Western Leader : January 19th 2012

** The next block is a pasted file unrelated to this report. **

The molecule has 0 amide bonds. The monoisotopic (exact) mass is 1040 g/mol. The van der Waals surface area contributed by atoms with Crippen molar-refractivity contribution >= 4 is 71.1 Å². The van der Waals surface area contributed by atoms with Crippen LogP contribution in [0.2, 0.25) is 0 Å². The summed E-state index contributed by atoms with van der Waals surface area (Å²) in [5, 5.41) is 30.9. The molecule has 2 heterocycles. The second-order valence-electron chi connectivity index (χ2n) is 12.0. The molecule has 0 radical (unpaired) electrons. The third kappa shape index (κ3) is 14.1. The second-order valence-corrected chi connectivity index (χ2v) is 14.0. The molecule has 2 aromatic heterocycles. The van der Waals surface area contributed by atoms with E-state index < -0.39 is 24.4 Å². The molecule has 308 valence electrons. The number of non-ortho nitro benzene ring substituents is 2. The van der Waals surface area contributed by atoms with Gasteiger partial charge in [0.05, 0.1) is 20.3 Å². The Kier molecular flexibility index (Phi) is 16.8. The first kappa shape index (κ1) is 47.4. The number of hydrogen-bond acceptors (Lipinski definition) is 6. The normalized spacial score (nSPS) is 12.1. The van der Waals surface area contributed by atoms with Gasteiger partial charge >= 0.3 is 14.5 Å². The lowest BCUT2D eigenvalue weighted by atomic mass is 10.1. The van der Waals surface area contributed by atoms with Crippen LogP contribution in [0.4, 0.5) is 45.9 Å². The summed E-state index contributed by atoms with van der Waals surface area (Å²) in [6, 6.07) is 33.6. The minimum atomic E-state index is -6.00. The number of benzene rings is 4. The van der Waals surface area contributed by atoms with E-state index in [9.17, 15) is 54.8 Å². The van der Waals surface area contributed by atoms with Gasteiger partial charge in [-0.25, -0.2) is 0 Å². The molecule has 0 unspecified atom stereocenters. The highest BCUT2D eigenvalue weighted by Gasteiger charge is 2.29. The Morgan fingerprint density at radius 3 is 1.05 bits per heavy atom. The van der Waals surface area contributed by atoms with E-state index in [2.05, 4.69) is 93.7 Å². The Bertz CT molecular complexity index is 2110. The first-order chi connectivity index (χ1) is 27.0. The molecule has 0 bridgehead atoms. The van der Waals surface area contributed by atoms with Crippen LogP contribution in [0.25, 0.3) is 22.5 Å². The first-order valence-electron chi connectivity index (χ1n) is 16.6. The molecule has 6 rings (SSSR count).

Does your business have a website? slide show map profile contact details www.roomoutsidelandscapes.co.nz Phone 09 837 0340 We can help you design a webpage. To find out HOW contact us NOW. If not you are missing out on Potential Customers of customers research online before making a purchase* *Source MYOB Study 2010-2011 66% www.aucklandnow.co.nz Thursday, January 19, 2012 First at air crash site By HINERANGI VAIMOSO Unfolding horror: Waitakere Hospital nurses Jacqui O'Connor and Annette Tempest retell the moment they watched the Carterton hot air balloon crash. Photo: VANITA PRASAD Devastated: Family members of the people killed in the Carterton hot air balloon crash leave the accident site. Photo: PHIL REID/DOMINION POST/FAIRFAX NURSES Jacqui O'Connor and Annette Tempest aren't strangers to high pressure situations. But nothing in their 18-year careers prepared them to be two of the first people on the scene of New Zealand's worst hot air bal- loon crash that killed 11 people near Carterton on January 7. The balloon was preparing to land in a paddock after a 45-minute flight when it hit a powerline carrying the pilot and passengers. It then made a sharp ascent, caught fire and plummeted into a paddock. The women, who started back at Waitakere Hospital yesterday, graduated from nursing school together in 1994. Their families holiday together every summer. They usually stay in the Coromandel but Mrs Tempest was turning 40 and they'd planned to celebrate at a Wairarapa winery. It was her five-year-old daughter Rosie who first noticed the drama unfolding from the Carterton Holiday Park just a few kilometres away. Her dad ran over first and he called us. That's when we just saw it burst into flames and basically disintegrate before dropping,'' Mrs O'Con- nor says. We sprinted up to the office, called 111 then jumped in the car and raced over. Hot air balloons seem much closer than they actually are. It was only a few kilometres away but it felt like it took forever to get there.'' Mrs O'Connor along with Mr and Mrs Tempest all ran to the final resting site of what was left of the balloon. No one had gone over there. No one had rushed over to it because it was so obvious what had happened. It looked like the remnants of an out-of-control bonfire,'' Mrs O'Connor says. I honestly have no idea what police could have taken away from the scene -- it was so horrible.'' Mrs Tempest says seeing the families who had watched on helplessly was heart- wrenching. They all just stood still with their jaws on the ground. You could tell that they hadn't even moved. It was quite obvious that there was no need to rush over to the balloon,'' she says. Unfortunately it was just the worst-case scenario.'' It was then that the nurses were summoned by firemen to check on one of two pas- sengers who had dropped out of the basket before the fire. I was in bare feet and the man was lying in long grass. The powerlines had weaved through the grass so there was the extra risk of being electrocuted. Paramedics arrived soon after we did and continued CPR but it just didn't work,'' she says. I'd done resuscitation before at work but not when you're in the middle of nowhere like this. It was just so surreal.'' Mrs O'Connor says the dis- aster has had a major effect on their lives and they might consider counselling offered through their workplace. The thought of it wakes me up in the night,'' Mrs O'Connor says. We've been looking after each other though and every- one has been supportive with texts and phone calls.'' Mrs Tempest says her daughter seems to be coping well because she's too young to understand the severity of the accident. The families have been fol- lowing stories in the media about the people who perished in the fire. That's the hardest thing. Finding out who these people were,'' she says.
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